Selecting patients for anti-retroviral care at a rural clinic in Lesotho: results from a case study analysis
ABSTRACT The number of people in immediate need of anti-retroviral treatment (ART) in the southern African region continues to significantly exceed the capacity of health systems to provide it. Approaches to this complex rationing dilemma have evolved in different directions. The ethical concepts of fairness and equity have been suggested as a basis guiding rationing or patient selection processes for ART. The purpose of the study was to examine whether or not such concepts had relevance or operative value for a treatment team providing ART in rural Lesotho. Using an exploratory, single case study design the study found that while concepts of fairness and equity were relevant to the work of the treatment team, patient selection practices did not necessarily reflect what these concepts entail. The idea of fairness as a structured, formalized selection process did not figure in the approach to ART provision at St. Charles. A less formal, ‘first-come-first-served’ approach was adopted. While there was knowledge amongst some team members that social, economic or geographic conditions inhibit individuals and groups from gaining access to ART and that this was inequitable, it was felt that there was little they could do to try to mediate the impact of these conditions. The study findings pose importance questions about the approach to ART programming in resource constrained settings. The findings also question the relevance of trying to achieve fairness and equity when the gap between need for care and capacity to provide it remains so large.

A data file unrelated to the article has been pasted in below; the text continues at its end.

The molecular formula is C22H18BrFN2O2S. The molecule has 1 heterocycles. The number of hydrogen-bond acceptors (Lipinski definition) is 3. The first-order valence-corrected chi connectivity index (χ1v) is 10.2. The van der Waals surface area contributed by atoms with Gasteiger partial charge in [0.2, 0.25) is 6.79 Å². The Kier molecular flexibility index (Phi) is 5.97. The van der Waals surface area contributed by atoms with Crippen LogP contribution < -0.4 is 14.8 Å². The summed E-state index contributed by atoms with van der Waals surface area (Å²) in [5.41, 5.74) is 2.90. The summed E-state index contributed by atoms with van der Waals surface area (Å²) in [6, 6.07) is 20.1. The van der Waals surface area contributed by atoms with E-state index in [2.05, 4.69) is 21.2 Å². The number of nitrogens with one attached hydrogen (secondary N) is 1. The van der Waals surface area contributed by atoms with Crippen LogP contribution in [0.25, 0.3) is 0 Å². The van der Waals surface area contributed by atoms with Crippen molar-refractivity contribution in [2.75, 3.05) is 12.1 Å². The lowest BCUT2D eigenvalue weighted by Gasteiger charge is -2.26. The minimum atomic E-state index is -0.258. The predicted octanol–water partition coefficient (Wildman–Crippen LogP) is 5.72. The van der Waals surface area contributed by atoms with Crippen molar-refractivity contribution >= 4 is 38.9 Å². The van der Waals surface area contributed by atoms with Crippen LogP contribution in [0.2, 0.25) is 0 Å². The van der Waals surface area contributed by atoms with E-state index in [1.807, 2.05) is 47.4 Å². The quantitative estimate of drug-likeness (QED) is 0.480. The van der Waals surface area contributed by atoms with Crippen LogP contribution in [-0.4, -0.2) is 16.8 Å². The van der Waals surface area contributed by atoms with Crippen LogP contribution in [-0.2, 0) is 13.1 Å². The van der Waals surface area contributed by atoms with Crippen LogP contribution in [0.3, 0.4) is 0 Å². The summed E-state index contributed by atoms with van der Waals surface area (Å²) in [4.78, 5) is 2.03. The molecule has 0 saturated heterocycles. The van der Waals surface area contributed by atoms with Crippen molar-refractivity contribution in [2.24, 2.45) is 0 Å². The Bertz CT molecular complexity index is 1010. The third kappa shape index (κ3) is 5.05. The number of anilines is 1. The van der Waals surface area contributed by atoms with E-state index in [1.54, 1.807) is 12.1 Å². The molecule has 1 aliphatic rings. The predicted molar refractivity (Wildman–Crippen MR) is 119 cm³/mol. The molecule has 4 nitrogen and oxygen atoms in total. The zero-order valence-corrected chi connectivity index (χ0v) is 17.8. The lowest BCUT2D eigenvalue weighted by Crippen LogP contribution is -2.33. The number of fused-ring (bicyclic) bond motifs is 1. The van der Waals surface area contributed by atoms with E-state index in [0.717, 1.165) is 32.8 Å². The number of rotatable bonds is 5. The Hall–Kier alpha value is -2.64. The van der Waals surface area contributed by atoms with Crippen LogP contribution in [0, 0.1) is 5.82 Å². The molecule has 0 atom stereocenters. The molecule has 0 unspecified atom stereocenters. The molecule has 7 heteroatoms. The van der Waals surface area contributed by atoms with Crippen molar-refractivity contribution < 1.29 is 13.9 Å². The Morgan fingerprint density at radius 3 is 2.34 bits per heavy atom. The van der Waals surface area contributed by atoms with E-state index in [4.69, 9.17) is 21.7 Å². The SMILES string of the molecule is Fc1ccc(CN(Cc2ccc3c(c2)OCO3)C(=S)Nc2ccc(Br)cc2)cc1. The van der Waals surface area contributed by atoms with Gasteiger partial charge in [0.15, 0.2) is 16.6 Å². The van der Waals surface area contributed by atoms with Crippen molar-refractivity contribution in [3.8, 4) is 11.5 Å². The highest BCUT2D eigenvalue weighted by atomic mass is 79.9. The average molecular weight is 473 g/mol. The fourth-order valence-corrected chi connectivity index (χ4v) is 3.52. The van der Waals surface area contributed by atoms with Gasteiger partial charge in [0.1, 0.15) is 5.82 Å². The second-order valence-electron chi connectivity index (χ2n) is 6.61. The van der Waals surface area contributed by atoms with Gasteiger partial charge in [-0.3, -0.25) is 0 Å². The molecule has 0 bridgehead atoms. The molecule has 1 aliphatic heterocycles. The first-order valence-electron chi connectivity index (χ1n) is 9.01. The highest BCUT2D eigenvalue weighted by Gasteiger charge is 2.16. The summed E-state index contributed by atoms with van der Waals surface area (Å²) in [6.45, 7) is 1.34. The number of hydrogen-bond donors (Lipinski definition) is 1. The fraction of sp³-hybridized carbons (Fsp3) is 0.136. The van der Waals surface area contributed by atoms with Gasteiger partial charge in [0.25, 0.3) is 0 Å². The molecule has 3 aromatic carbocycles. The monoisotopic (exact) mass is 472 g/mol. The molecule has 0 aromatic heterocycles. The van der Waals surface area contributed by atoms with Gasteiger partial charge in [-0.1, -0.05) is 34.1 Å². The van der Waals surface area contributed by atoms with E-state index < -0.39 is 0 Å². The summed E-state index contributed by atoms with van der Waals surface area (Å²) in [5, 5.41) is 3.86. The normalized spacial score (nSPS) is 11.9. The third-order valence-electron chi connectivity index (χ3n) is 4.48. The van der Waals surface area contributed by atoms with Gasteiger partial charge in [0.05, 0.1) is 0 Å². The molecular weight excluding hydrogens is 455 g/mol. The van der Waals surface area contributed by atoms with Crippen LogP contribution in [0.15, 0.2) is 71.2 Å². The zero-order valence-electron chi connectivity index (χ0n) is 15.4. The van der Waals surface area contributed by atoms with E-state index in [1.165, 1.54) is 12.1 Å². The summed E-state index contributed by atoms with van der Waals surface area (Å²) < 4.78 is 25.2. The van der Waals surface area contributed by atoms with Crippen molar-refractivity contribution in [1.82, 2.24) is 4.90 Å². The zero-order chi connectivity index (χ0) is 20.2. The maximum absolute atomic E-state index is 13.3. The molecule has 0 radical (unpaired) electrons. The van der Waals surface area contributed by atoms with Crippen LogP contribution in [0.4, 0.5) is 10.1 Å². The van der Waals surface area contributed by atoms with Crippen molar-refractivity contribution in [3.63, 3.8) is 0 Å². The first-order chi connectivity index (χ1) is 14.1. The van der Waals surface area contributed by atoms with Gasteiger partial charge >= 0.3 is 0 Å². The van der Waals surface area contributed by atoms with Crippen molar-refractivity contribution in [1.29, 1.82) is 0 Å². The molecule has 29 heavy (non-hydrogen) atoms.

patient selection, anti-retroviral treatment, Lesotho